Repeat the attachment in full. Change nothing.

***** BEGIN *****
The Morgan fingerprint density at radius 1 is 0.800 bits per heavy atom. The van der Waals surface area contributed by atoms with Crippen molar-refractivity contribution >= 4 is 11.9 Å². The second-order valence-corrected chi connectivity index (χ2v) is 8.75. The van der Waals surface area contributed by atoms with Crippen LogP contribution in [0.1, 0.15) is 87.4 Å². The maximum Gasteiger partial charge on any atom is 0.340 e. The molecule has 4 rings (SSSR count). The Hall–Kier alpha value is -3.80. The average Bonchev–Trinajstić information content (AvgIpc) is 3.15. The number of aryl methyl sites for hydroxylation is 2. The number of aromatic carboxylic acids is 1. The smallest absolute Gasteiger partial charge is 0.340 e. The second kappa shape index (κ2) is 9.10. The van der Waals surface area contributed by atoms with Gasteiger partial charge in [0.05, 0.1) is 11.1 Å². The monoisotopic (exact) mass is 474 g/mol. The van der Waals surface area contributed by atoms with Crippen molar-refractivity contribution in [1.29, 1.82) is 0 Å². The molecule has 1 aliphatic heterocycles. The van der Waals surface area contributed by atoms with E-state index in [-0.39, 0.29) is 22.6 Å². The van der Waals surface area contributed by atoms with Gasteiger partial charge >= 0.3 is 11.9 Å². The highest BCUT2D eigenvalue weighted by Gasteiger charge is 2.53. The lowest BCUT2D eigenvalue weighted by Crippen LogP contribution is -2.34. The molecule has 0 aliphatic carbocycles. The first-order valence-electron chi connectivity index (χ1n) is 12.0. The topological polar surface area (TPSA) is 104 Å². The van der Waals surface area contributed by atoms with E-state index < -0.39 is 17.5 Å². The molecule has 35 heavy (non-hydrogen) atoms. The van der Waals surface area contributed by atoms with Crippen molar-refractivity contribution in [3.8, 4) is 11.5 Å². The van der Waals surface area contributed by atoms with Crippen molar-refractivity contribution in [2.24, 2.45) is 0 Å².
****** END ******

The Morgan fingerprint density at radius 1 is 0.800 bits per heavy atom. The van der Waals surface area contributed by atoms with Crippen molar-refractivity contribution >= 4 is 11.9 Å². The second-order valence-corrected chi connectivity index (χ2v) is 8.75. The van der Waals surface area contributed by atoms with Crippen LogP contribution in [0.1, 0.15) is 87.4 Å². The maximum Gasteiger partial charge on any atom is 0.340 e. The molecule has 4 rings (SSSR count). The Hall–Kier alpha value is -3.80. The average Bonchev–Trinajstić information content (AvgIpc) is 3.15. The number of aryl methyl sites for hydroxylation is 2. The number of aromatic carboxylic acids is 1. The smallest absolute Gasteiger partial charge is 0.340 e. The second kappa shape index (κ2) is 9.10. The van der Waals surface area contributed by atoms with Gasteiger partial charge in [0.05, 0.1) is 11.1 Å². The monoisotopic (exact) mass is 474 g/mol. The van der Waals surface area contributed by atoms with Crippen molar-refractivity contribution in [1.29, 1.82) is 0 Å². The molecule has 1 aliphatic heterocycles. The van der Waals surface area contributed by atoms with E-state index in [-0.39, 0.29) is 22.6 Å². The van der Waals surface area contributed by atoms with Gasteiger partial charge >= 0.3 is 11.9 Å². The highest BCUT2D eigenvalue weighted by Gasteiger charge is 2.53. The lowest BCUT2D eigenvalue weighted by Crippen LogP contribution is -2.34. The molecule has 0 aliphatic carbocycles. The first-order valence-electron chi connectivity index (χ1n) is 12.0. The topological polar surface area (TPSA) is 104 Å². The van der Waals surface area contributed by atoms with E-state index < -0.39 is 17.5 Å². The molecule has 35 heavy (non-hydrogen) atoms. The van der Waals surface area contributed by atoms with Crippen molar-refractivity contribution in [3.8, 4) is 11.5 Å². The van der Waals surface area contributed by atoms with Crippen molar-refractivity contribution in [2.24, 2.45) is 0 Å².